Don’t keep explaining or overhelp. It’s likely that one or some of your participants may look to you for guidance; you can repeat the instructions, but don’t go into more detail. You’ll get better results if they carry on without further assistance. 

It’s better to not tell the people in your card sort that they’ll be labeling the groups they create. Unfortunately, this can’t be done in a virtual card sort with an online tool. Language and labels will influence the categories – your participants will think more about the categories themselves, rather than the content that goes into them. You’ll lose the fluidity of the card sorting process.

During the card sort, take notes and listen to what your participants are saying. Try not to hover as this can hinder the organic conversation between the participants.


Like with any research activity, incentivizing your participants can be really valuable and mean the difference between them participating or not. This is especially true of online card sorts.


As mentioned, analysis will probably be easier with an online card sort as your results are already plugged into your computer. While this is not the case with an in-person card sort, you can use numbers and a spreadsheet to make your life easier. Number each card and put it into your spreadsheet along with the card’s content; then all you have to do is input the numbers.

First you want to get an overview. Donna Spencer shares how you do this: 

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Then go more in-depth, start to compare participants in detail and see what was similar and different in their results. And look at what insights you can pull from the variations you find. For an IA, did they all make an “About Us” section? If so, what cards did they put into that group? Sometimes people will create the same groupings, but put different cards into the groupings. You can also look at specific cards, and see where each person put them.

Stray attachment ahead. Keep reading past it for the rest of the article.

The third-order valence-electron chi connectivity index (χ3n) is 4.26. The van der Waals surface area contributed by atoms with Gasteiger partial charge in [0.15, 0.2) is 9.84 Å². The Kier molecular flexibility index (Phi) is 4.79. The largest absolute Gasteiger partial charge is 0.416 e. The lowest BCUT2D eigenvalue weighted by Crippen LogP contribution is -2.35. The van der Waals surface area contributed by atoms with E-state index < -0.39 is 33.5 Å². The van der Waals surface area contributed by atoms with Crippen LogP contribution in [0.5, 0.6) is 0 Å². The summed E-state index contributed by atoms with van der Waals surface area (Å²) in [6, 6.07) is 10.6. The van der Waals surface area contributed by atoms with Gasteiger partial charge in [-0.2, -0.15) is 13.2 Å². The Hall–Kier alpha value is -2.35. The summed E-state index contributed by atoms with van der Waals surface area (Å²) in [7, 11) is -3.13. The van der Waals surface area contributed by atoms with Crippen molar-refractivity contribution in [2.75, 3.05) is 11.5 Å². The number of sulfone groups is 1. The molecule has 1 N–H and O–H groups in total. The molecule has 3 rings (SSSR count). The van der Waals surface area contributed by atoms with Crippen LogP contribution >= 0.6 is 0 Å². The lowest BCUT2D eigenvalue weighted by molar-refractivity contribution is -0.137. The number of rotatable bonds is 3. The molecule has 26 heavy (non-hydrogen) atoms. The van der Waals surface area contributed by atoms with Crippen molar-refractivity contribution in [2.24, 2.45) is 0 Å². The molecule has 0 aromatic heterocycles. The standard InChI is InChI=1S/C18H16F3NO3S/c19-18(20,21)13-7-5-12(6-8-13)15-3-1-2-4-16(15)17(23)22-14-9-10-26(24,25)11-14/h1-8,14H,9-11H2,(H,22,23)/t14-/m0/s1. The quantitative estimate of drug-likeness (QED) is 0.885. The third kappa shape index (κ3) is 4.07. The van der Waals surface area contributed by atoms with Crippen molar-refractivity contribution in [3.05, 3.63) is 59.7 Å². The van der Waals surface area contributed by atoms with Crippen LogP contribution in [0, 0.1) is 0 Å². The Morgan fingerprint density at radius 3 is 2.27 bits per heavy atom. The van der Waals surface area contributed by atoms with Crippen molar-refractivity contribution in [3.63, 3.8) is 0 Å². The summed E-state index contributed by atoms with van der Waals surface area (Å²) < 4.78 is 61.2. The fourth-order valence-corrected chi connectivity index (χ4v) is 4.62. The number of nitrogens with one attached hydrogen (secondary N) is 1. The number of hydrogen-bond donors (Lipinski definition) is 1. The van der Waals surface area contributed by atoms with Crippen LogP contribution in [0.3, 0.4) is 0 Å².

Remember this is a qualitative research exercise, so you’re trying to gain insights. You want to discover what’s interesting or what stands out in your results. Review your objectives and what you wanted to learn from the card sort.

Finally, apply your findings to your project. It’s best to combine them with other research methods. 

The Take Away

Card Sorting is an effective technique to learn about how your users think. This research method can provide useful insights that will benefit the project you’re using it for. There are a few important factors to consider in running your own card sort, such as your objectives, tools, content and people. It’s a straightforward process, but it’s crucial that you do it properly and pay close attention to each element. The insights you gain from card sorting can be invaluable, but don’t expect unequivocal results. In short, card sorting is a powerful tool that’s low cost, low effort and low tech – make it one of your go-to research techniques! 

References and Where to Learn More  

Dive deeper into card sorting with Donna Spencer’s Master Class, How To Use Card Sorting For Better Information Architecture

Learn how to run card sorts and what tools to use:

William Hudson explains How to Screen Research Participants